Note: as of, I suspect, Lion, Time Machine will recognise this situation itself and ask if the backup history should be inherited when you connect your time machine drive to your new Mac. This is essentially the same as the below procedure.
With my beloved Macbook Pro in the shop for repairs involving the trackpad and keyboard, I've temporarily switched to a regular Macbook to which I've restored a backup from Time Machine. This is great: just boot the Leopard DVD, tell it you want to restore a backup, let it sit for an hour and a half and you're done. It has your system ready to go, just as it was. Even on different hardware. (Of course, there are some requirements to doing it this way, like the hardware being compatible, drive large enough, etc.)
However after a day, I noticed something: Time Machine had stopped backing up and wouldn't show my old backups in its whiz-bang interface. Telling it to back up to my existing drive would just make it start all over again. Problem!
As it turns out, this happens only because not only did I switch drives (this, of course, is the normal use case for a full-system backup app), I also switched machines. And Time Machine keeps track of what machine it was backing up from, possibly to avoid issues with two different machines backing up to the same drive that also happen to have the same name.
It wasn't immediately obvious where it saves this info, though. None of the files in the backup directory seemed to contain any machine-specific information. Some digging revealed that the computer's MAC-address is stored as an Extended Attribute in the backup's top-level folder. This information can be revealed with the 'xattr' command (-l for listing, -w for writing):
bash-3.2# xattr -l * Portia: com.apple.backupd.BackupMachineAddress: 0000 30 30 3A 31 36 3A 63 62 3A 39 30 3A 66 65 3A 34 00:16:cb:90:fe:4 0010 31 00 1.Ok, so in theory I can just change that and be on my way again. Wrong! The backup folders are protected by ACLs so strong even the root user can't break through them. Trying to change anything about these folders (including the permissions, deleting them, etc.) just results in an 'Operation not permitted' error:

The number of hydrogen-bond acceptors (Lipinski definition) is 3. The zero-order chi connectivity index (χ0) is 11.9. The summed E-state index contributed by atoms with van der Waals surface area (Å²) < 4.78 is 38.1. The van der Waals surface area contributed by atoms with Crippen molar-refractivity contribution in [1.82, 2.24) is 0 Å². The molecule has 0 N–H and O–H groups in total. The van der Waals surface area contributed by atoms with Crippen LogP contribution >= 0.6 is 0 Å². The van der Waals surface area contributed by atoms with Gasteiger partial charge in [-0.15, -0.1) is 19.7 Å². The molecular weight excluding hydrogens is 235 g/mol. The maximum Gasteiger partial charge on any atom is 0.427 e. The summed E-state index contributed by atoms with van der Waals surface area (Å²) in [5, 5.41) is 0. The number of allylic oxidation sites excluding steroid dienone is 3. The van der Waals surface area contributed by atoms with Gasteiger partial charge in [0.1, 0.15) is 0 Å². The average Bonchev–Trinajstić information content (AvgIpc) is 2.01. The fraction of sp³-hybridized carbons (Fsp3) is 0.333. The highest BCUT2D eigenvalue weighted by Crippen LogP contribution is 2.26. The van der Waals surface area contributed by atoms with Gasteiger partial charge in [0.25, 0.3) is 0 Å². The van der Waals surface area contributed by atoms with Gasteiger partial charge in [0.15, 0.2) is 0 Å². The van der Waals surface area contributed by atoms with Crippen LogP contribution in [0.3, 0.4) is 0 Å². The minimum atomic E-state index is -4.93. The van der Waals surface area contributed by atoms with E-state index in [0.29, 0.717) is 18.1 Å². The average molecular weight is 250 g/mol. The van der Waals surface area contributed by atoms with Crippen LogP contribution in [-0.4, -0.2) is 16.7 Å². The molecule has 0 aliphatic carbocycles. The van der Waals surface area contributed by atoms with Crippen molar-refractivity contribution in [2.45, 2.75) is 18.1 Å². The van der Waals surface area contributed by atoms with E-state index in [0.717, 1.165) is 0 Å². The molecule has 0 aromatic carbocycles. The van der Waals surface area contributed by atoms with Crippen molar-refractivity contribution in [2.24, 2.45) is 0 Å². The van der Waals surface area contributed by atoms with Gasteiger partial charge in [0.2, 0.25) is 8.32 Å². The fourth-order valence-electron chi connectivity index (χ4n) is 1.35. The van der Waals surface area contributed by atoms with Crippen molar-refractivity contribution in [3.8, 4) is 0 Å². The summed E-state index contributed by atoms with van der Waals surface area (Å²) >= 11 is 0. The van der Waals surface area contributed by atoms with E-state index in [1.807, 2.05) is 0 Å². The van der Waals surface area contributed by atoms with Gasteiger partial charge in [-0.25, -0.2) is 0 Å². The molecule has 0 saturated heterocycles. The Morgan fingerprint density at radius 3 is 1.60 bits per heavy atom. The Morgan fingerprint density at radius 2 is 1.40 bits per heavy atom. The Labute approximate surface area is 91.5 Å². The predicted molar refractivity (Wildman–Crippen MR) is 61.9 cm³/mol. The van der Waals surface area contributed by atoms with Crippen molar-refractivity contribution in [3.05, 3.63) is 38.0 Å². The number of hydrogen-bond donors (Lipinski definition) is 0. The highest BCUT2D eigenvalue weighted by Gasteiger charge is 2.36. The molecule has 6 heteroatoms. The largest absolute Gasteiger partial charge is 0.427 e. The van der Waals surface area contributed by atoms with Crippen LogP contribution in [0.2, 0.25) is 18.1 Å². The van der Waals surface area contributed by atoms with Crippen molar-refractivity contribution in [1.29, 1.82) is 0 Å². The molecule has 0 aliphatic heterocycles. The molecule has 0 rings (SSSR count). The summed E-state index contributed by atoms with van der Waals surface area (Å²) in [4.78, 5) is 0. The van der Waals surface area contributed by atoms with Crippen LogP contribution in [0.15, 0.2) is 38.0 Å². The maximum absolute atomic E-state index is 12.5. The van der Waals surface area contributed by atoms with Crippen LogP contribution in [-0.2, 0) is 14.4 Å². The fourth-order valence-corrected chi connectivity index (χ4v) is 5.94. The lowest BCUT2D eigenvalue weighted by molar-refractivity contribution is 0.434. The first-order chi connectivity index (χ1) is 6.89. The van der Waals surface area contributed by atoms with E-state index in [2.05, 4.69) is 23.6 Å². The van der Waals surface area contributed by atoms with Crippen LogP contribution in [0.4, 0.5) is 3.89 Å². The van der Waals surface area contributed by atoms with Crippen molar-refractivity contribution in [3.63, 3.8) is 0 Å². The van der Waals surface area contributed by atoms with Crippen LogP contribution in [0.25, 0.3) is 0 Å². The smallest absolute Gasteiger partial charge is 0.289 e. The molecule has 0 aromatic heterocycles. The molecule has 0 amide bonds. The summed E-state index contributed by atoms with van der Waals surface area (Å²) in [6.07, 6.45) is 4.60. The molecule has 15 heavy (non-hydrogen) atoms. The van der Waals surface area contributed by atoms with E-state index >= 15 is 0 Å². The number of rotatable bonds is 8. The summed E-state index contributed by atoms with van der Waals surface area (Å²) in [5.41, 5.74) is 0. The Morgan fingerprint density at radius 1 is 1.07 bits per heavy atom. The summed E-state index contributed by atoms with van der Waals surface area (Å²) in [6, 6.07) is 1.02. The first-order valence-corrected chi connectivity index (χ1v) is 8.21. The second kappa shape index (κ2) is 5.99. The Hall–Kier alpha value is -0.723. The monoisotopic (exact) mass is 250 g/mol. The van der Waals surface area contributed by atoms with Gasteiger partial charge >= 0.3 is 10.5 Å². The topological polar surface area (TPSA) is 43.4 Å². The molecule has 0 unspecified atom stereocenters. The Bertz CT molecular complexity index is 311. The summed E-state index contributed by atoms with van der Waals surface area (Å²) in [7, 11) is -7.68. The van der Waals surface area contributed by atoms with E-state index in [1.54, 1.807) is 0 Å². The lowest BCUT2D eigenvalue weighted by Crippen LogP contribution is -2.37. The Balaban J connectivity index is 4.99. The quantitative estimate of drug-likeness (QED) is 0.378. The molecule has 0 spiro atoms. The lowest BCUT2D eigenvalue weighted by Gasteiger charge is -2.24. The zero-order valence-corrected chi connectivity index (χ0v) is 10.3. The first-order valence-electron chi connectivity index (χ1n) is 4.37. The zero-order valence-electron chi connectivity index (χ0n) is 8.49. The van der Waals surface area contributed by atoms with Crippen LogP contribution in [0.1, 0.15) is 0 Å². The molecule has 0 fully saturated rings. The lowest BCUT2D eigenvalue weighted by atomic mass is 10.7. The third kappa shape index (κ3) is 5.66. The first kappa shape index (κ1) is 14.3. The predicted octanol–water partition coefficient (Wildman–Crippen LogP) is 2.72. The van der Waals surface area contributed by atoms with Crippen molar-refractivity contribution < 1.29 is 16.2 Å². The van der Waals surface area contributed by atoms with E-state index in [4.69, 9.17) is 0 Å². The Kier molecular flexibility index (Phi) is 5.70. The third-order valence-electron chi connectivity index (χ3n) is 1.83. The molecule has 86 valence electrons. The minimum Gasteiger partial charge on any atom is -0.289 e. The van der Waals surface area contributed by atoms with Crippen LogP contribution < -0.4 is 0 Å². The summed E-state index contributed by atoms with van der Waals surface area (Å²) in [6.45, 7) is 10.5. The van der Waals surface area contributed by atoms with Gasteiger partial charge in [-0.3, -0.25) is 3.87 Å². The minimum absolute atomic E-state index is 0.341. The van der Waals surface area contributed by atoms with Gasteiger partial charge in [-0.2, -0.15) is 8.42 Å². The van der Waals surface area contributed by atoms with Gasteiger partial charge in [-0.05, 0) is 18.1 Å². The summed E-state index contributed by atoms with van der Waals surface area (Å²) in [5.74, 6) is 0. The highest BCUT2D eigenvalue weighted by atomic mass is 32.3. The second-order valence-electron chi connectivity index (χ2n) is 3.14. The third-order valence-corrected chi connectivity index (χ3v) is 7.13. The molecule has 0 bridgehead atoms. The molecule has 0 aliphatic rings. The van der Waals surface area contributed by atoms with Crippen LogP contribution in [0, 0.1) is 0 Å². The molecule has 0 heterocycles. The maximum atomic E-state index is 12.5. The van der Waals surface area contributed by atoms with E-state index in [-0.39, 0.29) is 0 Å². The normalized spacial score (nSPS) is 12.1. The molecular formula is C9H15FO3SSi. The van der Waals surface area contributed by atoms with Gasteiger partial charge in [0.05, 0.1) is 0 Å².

bash-3.2# chmod -N Portia chmod: Failed to clear ACL on file Portia: Operation not permitted
bash-3.2# xattr -w com.apple.backupd.BackupMachineAddress 00:16:cb:90:62:0d Portia [Errno 1] Operation not permitted: 'Portia' Luckily, there's a way around this problem: simply disable the ACLs on the drive. This is done using fsaclctl, like so (my backup volume is called 'Thingz'):
fsaclctl -p /Volumes/Thingz -d-p for the path to the drive, -d to disable.
After executing that, OSX will simply ignore any ACLs present. They're still there, just not used.
So to get to the point, here's how to change a Time Machine backup so it'll work from another machine, given a known MAC-address (as can be extracted from 'ifconfig'). In the example below, the drive is at '/Volumes/Thingz', the MAC-address of the new machine is 00:16:cb:90:62:0d and the machine's name is 'Portia'.
First, disable Time Machine (unselect the backup drive and turn it off), then, adapt the following to your needs:
cd /Volumes/Thingz fsaclctl -p /Volumes/Thingz -d xattr -w com.apple.backupd.BackupMachineAddress 00:16:cb:90:62:0d Portia fsaclctl -p /Volumes/Thingz -eTell Time Machine to use the drive as a backup drive again, and it should continue right where it left off, with all the backups available again in the flying interface.
Small print, at regular size I can not guarantee that this will work for everyone. It seems to work just fine for me, however. I am not responsible if you wipe all your backups because you tried this. Thanks.